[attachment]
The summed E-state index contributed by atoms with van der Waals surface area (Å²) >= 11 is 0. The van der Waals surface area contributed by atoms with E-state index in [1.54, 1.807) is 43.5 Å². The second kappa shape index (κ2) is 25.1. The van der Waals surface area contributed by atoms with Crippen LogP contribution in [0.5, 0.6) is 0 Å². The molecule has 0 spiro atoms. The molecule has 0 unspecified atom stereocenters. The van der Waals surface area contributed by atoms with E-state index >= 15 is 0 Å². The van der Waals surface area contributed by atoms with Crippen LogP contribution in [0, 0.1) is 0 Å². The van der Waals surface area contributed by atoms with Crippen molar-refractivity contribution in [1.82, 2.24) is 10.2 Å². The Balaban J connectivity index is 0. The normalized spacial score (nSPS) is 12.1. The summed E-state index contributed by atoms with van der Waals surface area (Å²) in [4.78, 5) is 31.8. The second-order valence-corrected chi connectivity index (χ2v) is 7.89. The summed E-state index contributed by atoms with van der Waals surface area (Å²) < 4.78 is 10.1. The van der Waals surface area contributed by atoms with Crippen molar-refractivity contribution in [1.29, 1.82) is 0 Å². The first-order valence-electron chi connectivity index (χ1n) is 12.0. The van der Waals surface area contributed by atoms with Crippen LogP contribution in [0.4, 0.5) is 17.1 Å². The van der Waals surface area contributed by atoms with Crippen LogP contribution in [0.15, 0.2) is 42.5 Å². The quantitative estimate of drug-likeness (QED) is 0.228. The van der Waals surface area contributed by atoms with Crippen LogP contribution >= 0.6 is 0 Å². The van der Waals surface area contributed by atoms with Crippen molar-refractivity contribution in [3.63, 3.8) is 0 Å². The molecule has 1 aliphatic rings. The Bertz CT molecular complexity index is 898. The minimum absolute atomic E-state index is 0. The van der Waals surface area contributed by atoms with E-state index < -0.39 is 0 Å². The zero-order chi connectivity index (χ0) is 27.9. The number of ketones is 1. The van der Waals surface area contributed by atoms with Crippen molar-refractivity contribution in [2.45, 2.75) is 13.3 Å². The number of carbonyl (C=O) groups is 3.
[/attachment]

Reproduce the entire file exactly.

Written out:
The summed E-state index contributed by atoms with van der Waals surface area (Å²) >= 11 is 0. The van der Waals surface area contributed by atoms with E-state index in [1.54, 1.807) is 43.5 Å². The second kappa shape index (κ2) is 25.1. The van der Waals surface area contributed by atoms with Crippen LogP contribution in [0.5, 0.6) is 0 Å². The molecule has 0 spiro atoms. The molecule has 0 unspecified atom stereocenters. The van der Waals surface area contributed by atoms with E-state index >= 15 is 0 Å². The van der Waals surface area contributed by atoms with Crippen LogP contribution in [0, 0.1) is 0 Å². The van der Waals surface area contributed by atoms with Crippen molar-refractivity contribution in [1.82, 2.24) is 10.2 Å². The Balaban J connectivity index is 0. The normalized spacial score (nSPS) is 12.1. The summed E-state index contributed by atoms with van der Waals surface area (Å²) in [4.78, 5) is 31.8. The second-order valence-corrected chi connectivity index (χ2v) is 7.89. The summed E-state index contributed by atoms with van der Waals surface area (Å²) < 4.78 is 10.1. The van der Waals surface area contributed by atoms with Crippen molar-refractivity contribution in [1.29, 1.82) is 0 Å². The first-order valence-electron chi connectivity index (χ1n) is 12.0. The van der Waals surface area contributed by atoms with Crippen LogP contribution in [0.4, 0.5) is 17.1 Å². The van der Waals surface area contributed by atoms with Crippen LogP contribution in [0.15, 0.2) is 42.5 Å². The quantitative estimate of drug-likeness (QED) is 0.228. The van der Waals surface area contributed by atoms with Crippen LogP contribution >= 0.6 is 0 Å². The van der Waals surface area contributed by atoms with Crippen molar-refractivity contribution in [3.63, 3.8) is 0 Å². The molecule has 1 aliphatic rings. The Bertz CT molecular complexity index is 898. The minimum absolute atomic E-state index is 0. The van der Waals surface area contributed by atoms with E-state index < -0.39 is 0 Å². The zero-order chi connectivity index (χ0) is 27.9. The number of ketones is 1. The van der Waals surface area contributed by atoms with Crippen molar-refractivity contribution in [2.45, 2.75) is 13.3 Å². The number of carbonyl (C=O) groups is 3.